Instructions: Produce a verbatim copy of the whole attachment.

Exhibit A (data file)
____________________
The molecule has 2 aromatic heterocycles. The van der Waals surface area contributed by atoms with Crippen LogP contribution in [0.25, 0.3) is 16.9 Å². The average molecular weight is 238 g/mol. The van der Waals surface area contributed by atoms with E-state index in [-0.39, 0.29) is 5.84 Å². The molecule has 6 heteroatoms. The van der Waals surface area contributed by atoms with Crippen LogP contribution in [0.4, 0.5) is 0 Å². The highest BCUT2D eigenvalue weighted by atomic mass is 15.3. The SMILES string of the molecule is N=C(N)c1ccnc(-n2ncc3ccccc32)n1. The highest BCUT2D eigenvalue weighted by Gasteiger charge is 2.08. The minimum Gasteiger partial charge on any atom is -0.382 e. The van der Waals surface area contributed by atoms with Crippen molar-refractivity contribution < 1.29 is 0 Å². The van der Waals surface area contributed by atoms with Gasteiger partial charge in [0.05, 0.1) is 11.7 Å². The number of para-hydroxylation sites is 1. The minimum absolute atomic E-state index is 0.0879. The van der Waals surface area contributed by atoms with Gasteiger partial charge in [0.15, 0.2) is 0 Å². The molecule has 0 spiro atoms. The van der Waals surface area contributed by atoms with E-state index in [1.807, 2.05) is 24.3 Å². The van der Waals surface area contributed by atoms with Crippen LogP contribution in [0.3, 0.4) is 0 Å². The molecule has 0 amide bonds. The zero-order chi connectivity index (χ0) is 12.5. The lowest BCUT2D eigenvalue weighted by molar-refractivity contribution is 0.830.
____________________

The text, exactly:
The molecule has 2 aromatic heterocycles. The van der Waals surface area contributed by atoms with Crippen LogP contribution in [0.25, 0.3) is 16.9 Å². The average molecular weight is 238 g/mol. The van der Waals surface area contributed by atoms with E-state index in [-0.39, 0.29) is 5.84 Å². The molecule has 6 heteroatoms. The van der Waals surface area contributed by atoms with Crippen LogP contribution in [0.4, 0.5) is 0 Å². The highest BCUT2D eigenvalue weighted by atomic mass is 15.3. The SMILES string of the molecule is N=C(N)c1ccnc(-n2ncc3ccccc32)n1. The highest BCUT2D eigenvalue weighted by Gasteiger charge is 2.08. The minimum Gasteiger partial charge on any atom is -0.382 e. The van der Waals surface area contributed by atoms with Crippen molar-refractivity contribution < 1.29 is 0 Å². The van der Waals surface area contributed by atoms with Gasteiger partial charge in [0.05, 0.1) is 11.7 Å². The number of para-hydroxylation sites is 1. The minimum absolute atomic E-state index is 0.0879. The van der Waals surface area contributed by atoms with Gasteiger partial charge in [0.15, 0.2) is 0 Å². The molecule has 0 spiro atoms. The van der Waals surface area contributed by atoms with E-state index in [1.807, 2.05) is 24.3 Å². The van der Waals surface area contributed by atoms with Crippen LogP contribution in [0.3, 0.4) is 0 Å². The molecule has 0 amide bonds. The zero-order chi connectivity index (χ0) is 12.5. The lowest BCUT2D eigenvalue weighted by molar-refractivity contribution is 0.830.